Home » GamGram Collection » No. 46 / RECEIVING FUEL / JAN. 1997

No. 46 / RECEIVING FUEL / JAN. 1997


It is often said that the refueling operation is the "last line of defense", insuring that the fuel going to aircraft is the correct fuel, contaminant free. If this is true, and surely it is, then receiving fuel is a very critical element in the supply system. Unfortunately, it is not always treated that way.

In one recent case, the driver of a delivery  transport  truck (Bridger) arrived at an airport  saying he had a load of Avgas. The man on duty thought it was odd because he had not been told of a fuel delivery  He shrugged his shoulders and told the truck driver to pull into the fuel farm. (Mistake #1). He then connected up the delivery  hose without a white bucket test; a bucket was less than 10 feet away (Mistake #2). He then finally looked at the driver's paperwork. He did notice that his company's name was not on the papers, the delivery  was meant for another FBO at the same airport. He did not notice the term "Jet Fuel" on the ticket. (Mistake #3). He called his boss on the radio, who specifically asked if he had done a white bucket test. Feeling it was a small lie, he said "yes" (Mistake #4). His boss told him to continue unloading the rest of the truck's compartment (the truck had

several compartments) and then send the truck to the competitor's fuel farm to unload the rest of the fuel. This was done.

Fortunately, his boss had pride and professionalism, traits in all too sho supply these days. He got up from his desk and drove over to his competitor's facility to double-check. A er checking the paperwork and smelling the empty truck tank at the hatch (cover), he shut down the airport to Av as aircraft and ordered one aircraft that was already in the air to make an emergency lan ing It was found that the aircraft's auxiliary  tanks were half Avgas and half Jet Fuel.

We have heard of many, many stories like this one, with contaminants from diesel to deicing fluid to liquid fertilizer to milk (yes milk). The lesson here is obvious, but we hear similar examples like this eve year. This is why we have written this GamGram.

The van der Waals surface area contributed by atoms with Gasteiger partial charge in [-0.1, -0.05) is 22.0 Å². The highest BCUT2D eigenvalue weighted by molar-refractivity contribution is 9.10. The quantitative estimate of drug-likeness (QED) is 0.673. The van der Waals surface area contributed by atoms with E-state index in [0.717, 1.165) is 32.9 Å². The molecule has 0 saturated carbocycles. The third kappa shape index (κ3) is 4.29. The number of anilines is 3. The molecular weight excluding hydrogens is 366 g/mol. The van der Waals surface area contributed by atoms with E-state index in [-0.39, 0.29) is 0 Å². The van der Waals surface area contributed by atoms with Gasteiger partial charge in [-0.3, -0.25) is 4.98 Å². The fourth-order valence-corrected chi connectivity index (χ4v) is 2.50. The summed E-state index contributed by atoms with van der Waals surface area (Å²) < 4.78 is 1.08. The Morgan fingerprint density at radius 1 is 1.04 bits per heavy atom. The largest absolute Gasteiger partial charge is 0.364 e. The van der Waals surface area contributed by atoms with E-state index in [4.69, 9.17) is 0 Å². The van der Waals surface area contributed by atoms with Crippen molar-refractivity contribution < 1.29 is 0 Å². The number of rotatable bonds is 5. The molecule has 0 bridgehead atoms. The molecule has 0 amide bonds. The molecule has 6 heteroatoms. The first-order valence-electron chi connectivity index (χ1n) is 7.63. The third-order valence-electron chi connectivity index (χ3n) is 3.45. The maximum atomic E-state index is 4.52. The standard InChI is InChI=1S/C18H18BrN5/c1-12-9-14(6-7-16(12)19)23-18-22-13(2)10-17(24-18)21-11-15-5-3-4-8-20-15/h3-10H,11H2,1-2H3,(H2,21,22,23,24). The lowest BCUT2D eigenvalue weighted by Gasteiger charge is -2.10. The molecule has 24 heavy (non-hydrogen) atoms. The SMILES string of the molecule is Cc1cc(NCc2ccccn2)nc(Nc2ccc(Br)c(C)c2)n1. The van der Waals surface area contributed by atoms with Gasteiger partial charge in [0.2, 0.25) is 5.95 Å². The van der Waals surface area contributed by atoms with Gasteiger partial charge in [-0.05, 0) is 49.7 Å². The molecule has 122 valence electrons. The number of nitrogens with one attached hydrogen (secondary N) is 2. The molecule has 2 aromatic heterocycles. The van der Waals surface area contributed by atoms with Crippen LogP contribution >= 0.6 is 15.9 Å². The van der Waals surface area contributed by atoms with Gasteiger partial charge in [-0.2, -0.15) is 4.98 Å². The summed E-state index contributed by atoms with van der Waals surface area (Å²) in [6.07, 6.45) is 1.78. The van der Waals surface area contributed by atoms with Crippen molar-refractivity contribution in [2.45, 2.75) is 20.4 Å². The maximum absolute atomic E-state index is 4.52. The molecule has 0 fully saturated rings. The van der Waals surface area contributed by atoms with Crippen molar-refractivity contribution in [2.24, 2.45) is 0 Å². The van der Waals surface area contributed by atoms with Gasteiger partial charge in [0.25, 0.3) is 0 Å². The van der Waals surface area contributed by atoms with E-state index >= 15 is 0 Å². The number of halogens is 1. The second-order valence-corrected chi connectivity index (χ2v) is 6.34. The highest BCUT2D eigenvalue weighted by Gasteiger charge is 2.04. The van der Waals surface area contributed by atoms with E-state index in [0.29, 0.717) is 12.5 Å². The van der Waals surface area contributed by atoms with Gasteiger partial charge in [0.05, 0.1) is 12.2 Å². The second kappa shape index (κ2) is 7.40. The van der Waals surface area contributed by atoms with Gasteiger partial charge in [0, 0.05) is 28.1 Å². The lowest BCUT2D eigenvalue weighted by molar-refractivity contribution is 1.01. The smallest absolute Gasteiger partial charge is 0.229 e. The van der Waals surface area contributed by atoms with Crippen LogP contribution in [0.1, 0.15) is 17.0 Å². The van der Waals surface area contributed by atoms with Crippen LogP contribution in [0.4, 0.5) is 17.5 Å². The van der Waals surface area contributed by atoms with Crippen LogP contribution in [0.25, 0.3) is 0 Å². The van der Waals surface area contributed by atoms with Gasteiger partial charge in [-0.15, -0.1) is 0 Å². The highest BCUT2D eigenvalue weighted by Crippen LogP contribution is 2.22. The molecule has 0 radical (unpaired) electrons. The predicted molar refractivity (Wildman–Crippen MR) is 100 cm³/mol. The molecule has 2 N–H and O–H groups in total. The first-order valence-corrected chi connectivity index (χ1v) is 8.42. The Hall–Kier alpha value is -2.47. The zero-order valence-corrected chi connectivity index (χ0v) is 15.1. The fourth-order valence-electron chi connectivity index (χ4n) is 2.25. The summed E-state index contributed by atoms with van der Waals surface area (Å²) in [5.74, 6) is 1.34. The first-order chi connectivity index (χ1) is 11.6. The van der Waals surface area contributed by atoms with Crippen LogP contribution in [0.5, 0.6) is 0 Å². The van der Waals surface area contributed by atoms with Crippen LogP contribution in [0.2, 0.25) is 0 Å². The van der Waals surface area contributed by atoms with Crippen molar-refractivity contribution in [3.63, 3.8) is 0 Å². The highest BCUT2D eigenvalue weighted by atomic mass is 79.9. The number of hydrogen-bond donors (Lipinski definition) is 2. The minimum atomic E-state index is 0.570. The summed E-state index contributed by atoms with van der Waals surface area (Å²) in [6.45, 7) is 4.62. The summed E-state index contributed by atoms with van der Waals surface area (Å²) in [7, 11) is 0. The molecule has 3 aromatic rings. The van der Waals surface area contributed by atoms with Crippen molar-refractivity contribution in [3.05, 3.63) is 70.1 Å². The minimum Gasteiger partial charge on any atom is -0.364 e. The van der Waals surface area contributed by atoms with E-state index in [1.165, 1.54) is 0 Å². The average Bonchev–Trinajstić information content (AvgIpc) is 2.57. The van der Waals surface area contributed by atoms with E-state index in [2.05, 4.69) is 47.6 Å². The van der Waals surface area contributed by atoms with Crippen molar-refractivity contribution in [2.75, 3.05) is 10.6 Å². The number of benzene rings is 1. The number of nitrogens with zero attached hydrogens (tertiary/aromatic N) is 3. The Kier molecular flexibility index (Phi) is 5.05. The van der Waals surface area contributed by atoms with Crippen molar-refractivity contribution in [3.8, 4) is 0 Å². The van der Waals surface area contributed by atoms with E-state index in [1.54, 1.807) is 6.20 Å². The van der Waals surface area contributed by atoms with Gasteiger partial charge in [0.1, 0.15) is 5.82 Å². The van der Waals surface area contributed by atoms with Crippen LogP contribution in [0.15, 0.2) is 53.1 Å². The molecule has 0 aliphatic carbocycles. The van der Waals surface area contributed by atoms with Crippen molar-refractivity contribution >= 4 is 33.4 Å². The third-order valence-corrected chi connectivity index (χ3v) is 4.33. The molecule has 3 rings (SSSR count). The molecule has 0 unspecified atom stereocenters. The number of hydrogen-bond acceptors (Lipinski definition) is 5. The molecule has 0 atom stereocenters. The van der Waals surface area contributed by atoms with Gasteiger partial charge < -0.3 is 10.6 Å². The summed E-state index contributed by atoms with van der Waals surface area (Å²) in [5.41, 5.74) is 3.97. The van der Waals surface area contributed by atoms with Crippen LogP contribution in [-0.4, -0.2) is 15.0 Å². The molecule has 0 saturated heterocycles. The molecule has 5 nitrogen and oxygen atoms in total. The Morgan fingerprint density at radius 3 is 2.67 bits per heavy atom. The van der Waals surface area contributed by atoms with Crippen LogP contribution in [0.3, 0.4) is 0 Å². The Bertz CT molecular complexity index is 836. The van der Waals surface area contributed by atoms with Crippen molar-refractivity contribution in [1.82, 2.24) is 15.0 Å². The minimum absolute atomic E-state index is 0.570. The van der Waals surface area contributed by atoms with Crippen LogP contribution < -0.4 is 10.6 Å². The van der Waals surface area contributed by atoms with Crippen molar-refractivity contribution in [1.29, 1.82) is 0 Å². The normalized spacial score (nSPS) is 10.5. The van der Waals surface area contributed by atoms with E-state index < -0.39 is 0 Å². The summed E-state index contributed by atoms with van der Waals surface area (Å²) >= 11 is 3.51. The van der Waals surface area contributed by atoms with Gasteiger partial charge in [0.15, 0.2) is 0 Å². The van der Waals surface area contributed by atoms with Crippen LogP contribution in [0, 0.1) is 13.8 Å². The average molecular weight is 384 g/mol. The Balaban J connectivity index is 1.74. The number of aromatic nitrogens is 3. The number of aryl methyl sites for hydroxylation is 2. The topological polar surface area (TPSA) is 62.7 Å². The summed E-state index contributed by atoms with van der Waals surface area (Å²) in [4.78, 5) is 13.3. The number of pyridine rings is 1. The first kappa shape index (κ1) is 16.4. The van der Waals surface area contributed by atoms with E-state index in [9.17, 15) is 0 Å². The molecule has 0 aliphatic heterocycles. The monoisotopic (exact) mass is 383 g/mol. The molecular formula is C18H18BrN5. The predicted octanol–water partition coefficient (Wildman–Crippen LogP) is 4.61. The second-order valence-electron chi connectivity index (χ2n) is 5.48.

Make sure your oil company and/or airline customer approves of eve procedure before you adopt it. An excellent guide line is ATA - 103, the airline standard. This can be obtained by calling 202-626-400.

1) Inspect the paperwork. Make sure all data are correct, especially the fuel type and trailer/bridger number.

2) Inspect the unloading connection and clean off any debris/contamination. Connect the ground wire.

3) If you are going to use the truck's hose, make sure it is clean and that the gaskets are . in place and in good condition.

4) If you are going to use the truck's own pump to transfer the fuel, make sure it is properly drained of any previous product.

NOTE: Although truckers often will tell you that you don't have to check the fuel, do it anyhow! Errors occur and you cannot rely on someone else's quality control.

5) It is best to wait 10 minutes for the tank to settle. Make sure to do a white bucket test. Do Not flush before a test. The fuel should appear "Clear and Bright''. A mayonnaise jar can also be used for inspection of the fuel in the bucket. If the first sample is no good, do another and perhaps even another. See ASTM publication number MNL-5 for the procedure, or the ATA-103.

6) If the fuel passes the white bucket test, proceed to a hydrometer test, if possible. (See ASTM MNL-5 for a procedure, or our GamGram 19). Unfortunately, many airports do not perform this test. 

7) If the fuel passes the hydrometer test, proceed to the water test. The Shell or Exxon Nelcon Hydro kit tests are both good, and the Metrocator is also used, but is somewhat less common. (Of course our Aqua-Gio is a more precise lab quality test for water content).

8) Only after all of the tests are completed should you connect and prepare to unload. NOTE: A closed circuit sampler can be used to more conveniently perform tests 5-9.

See our Bulletin # 138.
9) You are not done yet! Make sure your tank has enough capacity for the new delivery and then perform a pre-check of your over-fill protection system, if so equipped.

10) Unload.

Before you use the fuel we recommend you set up to recirculate and run a filter membrane test to insure that you have no excessive particulate (see ASTM. MNL-5, D-2276/IP-216). If you have had problems, you may wish to perform this test during unloading. To speed up the test, partially close a downstream valve to build up 20-30 psi so as to speed up the flow through the filter membrane.

Remember - If you or your people ever say, "It can't happen here", it willI Training, equipment and checklists are useless without pride and professionalism. Double-check eve thing, assume nothing and trust no one, but when you find the job well done, say so.

If you never receive a bad or incorrect load of fuel, and never receive credit for saving lives, at least you can hold your head high and have pride because you know you would have caught a problem, had it come your way.

Most of the time pride is the only reward for professionalism, but it is enough, don't you agree?